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== Virtual methods ==
When overriding a "virtual" method, mention "virtual" again in the
declaration (i.e., "virtual int foo()" rather than "int foo()").
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This is not meant to be a complete description of our coding conventions. When in doubt, follow the example of the existing code.
To keep the size of this file reasonable, the following parts have been broken out to subpages:
/Formatting: line length, how to break lines, where to put spaces, etc.
We generally follow the recommendations in the book C++ Coding Standards: 101 Rules, Guidelines, and Best Practices by Herb Sutter and Andrei Alexandrescu. In the tracker or elsewhere, a mark of the form [SA x] is a reference to a rule in that book. For example, [SA 9] refers to Sutter and Alexandrescu's rule 9: "Don’t pessimize prematurely".
- Every subdirectory should correspond to a namespace.
- Avoid nested namespaces or subdirectories of subdirectories.
Namespaces follow the same camel-case naming convention as classes, while directory names follow the naming conventions for methods and variables. For example, file my_subdir/my_class.h would be expected to contain a definition of class MySubdir::MyClass.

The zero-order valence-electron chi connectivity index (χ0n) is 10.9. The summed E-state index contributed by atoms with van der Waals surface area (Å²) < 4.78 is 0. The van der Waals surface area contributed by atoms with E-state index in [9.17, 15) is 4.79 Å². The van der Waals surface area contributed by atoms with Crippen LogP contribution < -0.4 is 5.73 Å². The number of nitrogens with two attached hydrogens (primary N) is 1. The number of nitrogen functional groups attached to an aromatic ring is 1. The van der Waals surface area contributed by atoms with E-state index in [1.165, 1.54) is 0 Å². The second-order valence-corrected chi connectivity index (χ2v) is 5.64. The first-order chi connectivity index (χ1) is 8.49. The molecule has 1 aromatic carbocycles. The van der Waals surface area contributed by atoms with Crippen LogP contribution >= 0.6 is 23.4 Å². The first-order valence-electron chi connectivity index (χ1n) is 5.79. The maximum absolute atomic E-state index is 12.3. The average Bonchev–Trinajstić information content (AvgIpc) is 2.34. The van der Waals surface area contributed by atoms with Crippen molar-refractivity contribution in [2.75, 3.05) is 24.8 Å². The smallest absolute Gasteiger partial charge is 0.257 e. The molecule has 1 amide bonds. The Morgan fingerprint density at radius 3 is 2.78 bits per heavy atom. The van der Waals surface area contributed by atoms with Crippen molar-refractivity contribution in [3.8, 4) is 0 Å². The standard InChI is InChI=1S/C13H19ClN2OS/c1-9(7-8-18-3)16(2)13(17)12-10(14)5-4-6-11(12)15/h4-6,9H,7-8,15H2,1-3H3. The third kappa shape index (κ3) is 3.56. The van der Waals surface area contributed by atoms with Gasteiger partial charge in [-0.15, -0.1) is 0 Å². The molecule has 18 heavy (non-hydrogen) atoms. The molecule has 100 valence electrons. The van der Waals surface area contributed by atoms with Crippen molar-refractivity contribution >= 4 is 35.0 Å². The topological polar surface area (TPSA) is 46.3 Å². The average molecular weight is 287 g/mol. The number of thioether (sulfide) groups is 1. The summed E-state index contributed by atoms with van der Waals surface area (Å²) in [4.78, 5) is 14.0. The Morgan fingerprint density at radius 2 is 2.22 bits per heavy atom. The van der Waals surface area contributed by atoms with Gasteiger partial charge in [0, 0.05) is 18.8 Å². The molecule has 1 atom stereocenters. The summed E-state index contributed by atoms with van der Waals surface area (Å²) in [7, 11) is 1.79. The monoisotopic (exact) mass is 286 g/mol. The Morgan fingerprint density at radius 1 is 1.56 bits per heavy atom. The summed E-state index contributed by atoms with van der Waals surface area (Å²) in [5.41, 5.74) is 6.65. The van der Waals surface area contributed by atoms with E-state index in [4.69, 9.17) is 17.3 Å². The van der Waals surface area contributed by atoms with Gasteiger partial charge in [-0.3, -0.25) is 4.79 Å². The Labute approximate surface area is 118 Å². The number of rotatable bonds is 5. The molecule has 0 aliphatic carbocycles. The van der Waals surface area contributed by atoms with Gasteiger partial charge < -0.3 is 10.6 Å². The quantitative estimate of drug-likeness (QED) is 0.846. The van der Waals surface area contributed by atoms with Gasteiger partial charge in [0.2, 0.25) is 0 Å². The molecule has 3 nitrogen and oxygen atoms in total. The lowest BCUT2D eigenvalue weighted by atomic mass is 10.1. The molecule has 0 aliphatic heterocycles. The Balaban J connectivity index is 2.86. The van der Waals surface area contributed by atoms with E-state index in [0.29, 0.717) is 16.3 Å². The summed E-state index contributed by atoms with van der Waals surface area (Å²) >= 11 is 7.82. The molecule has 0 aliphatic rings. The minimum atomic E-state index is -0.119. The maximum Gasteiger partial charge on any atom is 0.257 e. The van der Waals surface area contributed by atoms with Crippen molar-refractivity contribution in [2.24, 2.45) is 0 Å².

- Namespaces should have short, single-word names if possible. (The previous example only uses an underscore in the subdirectory name for sake of illustration.)
Header file guards
Macro names for header file guards follow this algorithm:
- Take the filename, including subdirectory name if in a subdirectory.
- Convert to uppercase.
Replace all "." and "/" with "_".
Example: learning/state_space_sample.h becomes LEARNING_STATE_SPACE_SAMPLE_H.
Guard blocks should look like this:
That's all. In particular, don't add comments to the preprocessor directives and don't add further underscores.
When overriding a "virtual" method, mention "virtual" again in the declaration (i.e., "virtual int foo()" rather than "int foo()").